When Grant Horsfield moved to Shanghai, shortly after completing his MBA at the GSB in 2004, he wanted to find a product to sell to China, when the rest of the world was focused on buying from China. “I had a clear purpose,” he says, “I wanted to import something from Africa and bring it to China - I just didn’t know what it was.”
Horsfield had completed the Doing Business in China elective on the MBA programme, taught by Professor Kobus Van der Wath, which led to him accepting a job in China with Van der Wath’s consulting firm – The Beijing Axis. He also completed an exchange programme at Jiao Tong University in Shanghai. During this time, although he found China to be exciting and full of opportunity, Horsfield missed the Capetonian lifestyle – particularly the outdoor life and the interaction with nature. He says, “that was when I realised that the product China needed was the lifestyle that we have in South Africa. I was sure that if the Chinese knew what they didn’t know, they would be living a more balanced life and be able to appreciate and relax in nature – so that was what I really wanted to import to China, the Cape Town lifestyle.
“At that point there was no concept of a weekend getaway spent relaxing in nature that we are so used to in South Africa,” Horsfield explains. This realisation kickstarted his vision for Naked – a chain of boutique eco-resorts set in natural landscapes across China.
The naked Group, which Horsfield founded in 2007, has built and now operates four luxury resorts with a further six under development. The first boutique resort, naked Home opened in Zhejiang Province in 2007, followed by naked Stables – an award-winning resort in Moganshan which offers horse riding to guests. Naked Stables is an industry pioneer in that it was the first resort in China to receive the prestigious Leadership in Energy and Environmental Design (LEED) Platinum certification – an American certification system encouraging the design of energy and resource-efficient buildings that are healthy to live in. Horsfield extended the concept of a luxurious retreat with the addition of naked Castle, a 95-room castle with two restaurants and a spa surrounded by lush forest, and naked Sail which offers a unique travel experience on a 70-foot catamaran in the Andaman Sea.
In 2015, the naked Group expanded into the co-working office space industry through naked Hub. Horsfield sees the move into office space as a natural extension of the naked brand.
“Essentially we had been inviting people to have a better lifestyle outside of work and we realised that we could do that in the work experience too,” he says. “When you build a resort, you build a space that allows people to experience a certain level of comfort and enjoy themselves, so why not do that in an office?” The naked team’s skillset in designing and building sustainable comfy resorts was easily transferred to building office spaces that people enjoy working in.
Naked Hub has seen rapid expansion, opening 50 hubs across China, Vietnam, Australia and the UK in just two and a half years. Initially based on smaller start-ups or freelancers in the gig economy, Naked Hub now caters to larger firms. “The idea of co-working space was born out of trying to make a more efficient smarter space for smaller companies but today more that 50% of our companies are multinationals,” says Horsfield.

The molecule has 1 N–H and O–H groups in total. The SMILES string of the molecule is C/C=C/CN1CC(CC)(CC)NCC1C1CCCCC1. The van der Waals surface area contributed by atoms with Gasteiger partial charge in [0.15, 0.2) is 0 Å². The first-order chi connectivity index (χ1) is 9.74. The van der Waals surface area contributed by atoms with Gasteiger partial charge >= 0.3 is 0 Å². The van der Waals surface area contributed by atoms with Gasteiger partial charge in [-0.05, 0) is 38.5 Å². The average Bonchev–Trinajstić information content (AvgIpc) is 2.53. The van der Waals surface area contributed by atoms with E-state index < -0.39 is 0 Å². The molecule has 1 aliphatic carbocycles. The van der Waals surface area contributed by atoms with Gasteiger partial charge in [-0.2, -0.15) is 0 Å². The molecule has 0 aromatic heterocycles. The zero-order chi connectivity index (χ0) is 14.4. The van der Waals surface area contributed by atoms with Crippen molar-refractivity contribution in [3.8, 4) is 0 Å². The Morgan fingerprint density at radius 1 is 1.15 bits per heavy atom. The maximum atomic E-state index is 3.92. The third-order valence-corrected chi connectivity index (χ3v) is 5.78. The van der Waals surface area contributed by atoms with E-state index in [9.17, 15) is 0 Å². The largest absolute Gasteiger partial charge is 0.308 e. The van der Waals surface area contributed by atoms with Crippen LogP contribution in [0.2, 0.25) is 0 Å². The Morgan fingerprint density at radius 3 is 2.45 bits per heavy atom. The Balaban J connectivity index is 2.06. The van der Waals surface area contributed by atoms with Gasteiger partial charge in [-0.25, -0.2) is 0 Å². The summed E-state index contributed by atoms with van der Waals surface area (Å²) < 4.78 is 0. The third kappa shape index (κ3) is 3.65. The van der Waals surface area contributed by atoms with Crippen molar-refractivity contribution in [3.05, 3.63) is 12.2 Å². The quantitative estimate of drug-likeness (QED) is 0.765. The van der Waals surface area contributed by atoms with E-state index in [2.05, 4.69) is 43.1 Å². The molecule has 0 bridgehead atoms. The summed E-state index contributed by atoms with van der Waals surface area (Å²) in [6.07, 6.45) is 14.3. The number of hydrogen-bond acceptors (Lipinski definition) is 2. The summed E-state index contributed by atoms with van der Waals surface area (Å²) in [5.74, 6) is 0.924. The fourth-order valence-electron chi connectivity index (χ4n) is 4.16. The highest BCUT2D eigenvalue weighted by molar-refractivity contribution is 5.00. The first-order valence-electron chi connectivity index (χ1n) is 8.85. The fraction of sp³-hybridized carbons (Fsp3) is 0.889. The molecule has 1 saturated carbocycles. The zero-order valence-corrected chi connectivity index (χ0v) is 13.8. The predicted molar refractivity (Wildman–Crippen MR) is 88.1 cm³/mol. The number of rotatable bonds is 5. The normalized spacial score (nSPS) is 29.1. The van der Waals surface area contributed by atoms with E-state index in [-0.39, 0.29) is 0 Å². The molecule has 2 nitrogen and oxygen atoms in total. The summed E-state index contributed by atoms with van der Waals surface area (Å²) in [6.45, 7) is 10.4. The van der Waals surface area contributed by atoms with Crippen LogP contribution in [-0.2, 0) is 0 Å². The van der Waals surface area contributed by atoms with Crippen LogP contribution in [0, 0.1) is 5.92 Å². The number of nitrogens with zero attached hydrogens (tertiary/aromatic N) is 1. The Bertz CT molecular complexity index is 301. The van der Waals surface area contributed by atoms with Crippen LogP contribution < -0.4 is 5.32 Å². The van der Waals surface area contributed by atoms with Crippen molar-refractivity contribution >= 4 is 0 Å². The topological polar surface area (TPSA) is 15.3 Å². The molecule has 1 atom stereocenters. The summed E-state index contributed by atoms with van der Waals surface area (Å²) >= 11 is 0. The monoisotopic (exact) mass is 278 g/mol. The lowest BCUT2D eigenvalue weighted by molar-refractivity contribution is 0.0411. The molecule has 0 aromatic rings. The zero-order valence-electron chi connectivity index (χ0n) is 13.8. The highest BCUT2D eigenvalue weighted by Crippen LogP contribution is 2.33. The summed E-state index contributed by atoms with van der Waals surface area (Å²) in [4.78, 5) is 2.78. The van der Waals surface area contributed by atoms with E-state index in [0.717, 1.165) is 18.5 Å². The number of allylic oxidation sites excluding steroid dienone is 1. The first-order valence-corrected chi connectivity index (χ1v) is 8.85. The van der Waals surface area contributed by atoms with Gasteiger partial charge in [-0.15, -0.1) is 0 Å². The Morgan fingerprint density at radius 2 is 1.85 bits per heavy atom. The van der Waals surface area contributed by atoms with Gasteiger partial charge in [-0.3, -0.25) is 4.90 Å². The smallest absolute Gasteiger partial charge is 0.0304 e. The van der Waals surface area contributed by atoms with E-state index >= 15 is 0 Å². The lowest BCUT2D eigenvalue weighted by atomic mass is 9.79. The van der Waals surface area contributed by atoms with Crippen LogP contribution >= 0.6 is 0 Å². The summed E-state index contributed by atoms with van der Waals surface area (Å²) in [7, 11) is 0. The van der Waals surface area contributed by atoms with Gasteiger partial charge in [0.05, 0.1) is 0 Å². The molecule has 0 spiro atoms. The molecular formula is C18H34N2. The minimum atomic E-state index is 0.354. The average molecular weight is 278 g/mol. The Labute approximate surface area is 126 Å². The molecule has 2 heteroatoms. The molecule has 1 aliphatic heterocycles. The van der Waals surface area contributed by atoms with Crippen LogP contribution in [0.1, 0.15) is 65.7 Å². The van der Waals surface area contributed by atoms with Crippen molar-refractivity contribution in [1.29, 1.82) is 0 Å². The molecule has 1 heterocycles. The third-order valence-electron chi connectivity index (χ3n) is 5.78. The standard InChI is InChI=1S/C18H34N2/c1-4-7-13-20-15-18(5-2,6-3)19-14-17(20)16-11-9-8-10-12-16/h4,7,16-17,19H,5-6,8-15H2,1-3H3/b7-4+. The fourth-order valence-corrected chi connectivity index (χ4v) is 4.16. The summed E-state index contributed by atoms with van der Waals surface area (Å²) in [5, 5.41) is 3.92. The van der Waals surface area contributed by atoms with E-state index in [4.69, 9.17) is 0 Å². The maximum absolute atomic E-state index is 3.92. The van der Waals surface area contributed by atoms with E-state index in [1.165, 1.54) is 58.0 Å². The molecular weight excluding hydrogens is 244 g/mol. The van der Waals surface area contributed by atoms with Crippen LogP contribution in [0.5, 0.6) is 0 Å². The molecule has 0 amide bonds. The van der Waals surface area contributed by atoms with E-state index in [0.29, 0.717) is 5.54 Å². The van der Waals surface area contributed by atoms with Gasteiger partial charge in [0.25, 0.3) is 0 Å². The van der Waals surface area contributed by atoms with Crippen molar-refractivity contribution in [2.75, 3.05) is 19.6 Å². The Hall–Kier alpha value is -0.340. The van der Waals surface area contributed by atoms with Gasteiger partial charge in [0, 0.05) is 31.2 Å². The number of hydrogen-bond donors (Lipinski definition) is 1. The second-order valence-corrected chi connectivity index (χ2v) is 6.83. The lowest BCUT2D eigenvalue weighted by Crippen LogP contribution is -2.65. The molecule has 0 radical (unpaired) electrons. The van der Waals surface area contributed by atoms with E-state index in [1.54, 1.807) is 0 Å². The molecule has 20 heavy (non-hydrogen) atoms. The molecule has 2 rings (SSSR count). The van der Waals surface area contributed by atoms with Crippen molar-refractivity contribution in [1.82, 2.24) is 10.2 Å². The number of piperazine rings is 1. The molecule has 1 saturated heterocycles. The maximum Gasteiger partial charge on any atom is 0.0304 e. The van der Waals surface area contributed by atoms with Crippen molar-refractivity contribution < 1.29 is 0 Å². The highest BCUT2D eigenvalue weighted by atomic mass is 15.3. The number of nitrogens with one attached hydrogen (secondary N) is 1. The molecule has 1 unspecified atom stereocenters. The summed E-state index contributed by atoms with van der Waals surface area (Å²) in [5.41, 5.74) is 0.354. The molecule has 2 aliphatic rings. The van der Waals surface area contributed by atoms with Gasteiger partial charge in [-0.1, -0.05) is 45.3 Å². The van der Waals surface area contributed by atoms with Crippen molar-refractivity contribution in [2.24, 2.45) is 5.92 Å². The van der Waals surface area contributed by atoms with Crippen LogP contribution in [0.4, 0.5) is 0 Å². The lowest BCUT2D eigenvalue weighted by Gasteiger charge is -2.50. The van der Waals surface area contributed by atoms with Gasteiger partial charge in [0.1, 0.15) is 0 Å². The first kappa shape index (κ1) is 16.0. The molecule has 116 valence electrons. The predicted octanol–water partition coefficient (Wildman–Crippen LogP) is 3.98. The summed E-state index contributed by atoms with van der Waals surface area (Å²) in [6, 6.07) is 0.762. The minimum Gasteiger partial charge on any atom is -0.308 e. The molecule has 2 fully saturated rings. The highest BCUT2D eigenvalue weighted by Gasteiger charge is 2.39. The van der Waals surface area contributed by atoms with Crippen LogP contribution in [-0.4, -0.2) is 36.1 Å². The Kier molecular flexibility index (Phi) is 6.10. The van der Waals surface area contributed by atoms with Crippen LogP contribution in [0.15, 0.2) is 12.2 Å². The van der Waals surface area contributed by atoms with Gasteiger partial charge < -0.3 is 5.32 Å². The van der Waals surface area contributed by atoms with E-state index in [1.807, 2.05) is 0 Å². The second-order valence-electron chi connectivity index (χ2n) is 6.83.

The principles of a more balanced lifestyle and a cleaner more sustainable environment are present in all naked projects. For Horsfield, it’s all about trying to make the world a better place. “No matter what kind of entrepreneur you are, you have to have some values that are important to you. For me, trying to change things for the better has been paramount in everything we’ve designed, and we probably have more sustainability experts on our payroll than most companies. What we do is not just about building, it’s about people, communities and how people interact in their environment.”
Commenting on what it takes to start a successful business in China, and then follow through with rapid global expansion, Horsfield says perseverance, a belief in what you want to achieve, and above all – courage – all play a role. “You’ve got to have courage to do what looks very scary. If you don’t have a sound belief that it will work, then you just can’t do it.” He adds, laughing, “or as my mom says - I’m just too stupid to see the potential problems! But seriously, courage is what separates businesspeople from entrepreneurs – and that’s something that can’t be taught.”
Horsfield also believes strongly in what he terms AQ, or adversity quotient. “This is the mentality that allows me to overcome obstacles, the ability to hit a wall 20 times but pick myself up and keep on trying.”
Looking back on his experience of the MBA, he believes the programme’s value lies in promoting self-knowledge and reflection. He says, “each project I did allowed me to examine what I had done before and to consider how I could have done things differently. Examining my strengths and weaknesses was a huge benefit. Today I don’t hire people who have low self-awareness.”
“The other wonderful thing about the MBA was the diversity of students. We had a mixed group internationally, with people from many different cultural and work backgrounds, that was really enlightening. It also gave me a strong network of likeminded people.”
Horsfield believes his South African upbringing and his education at the UCT GSB certainly helped him on his entrepreneurial path. He says, “wanting to do some good in the world, wanting to change things for the better, is a uniquely South African strength.”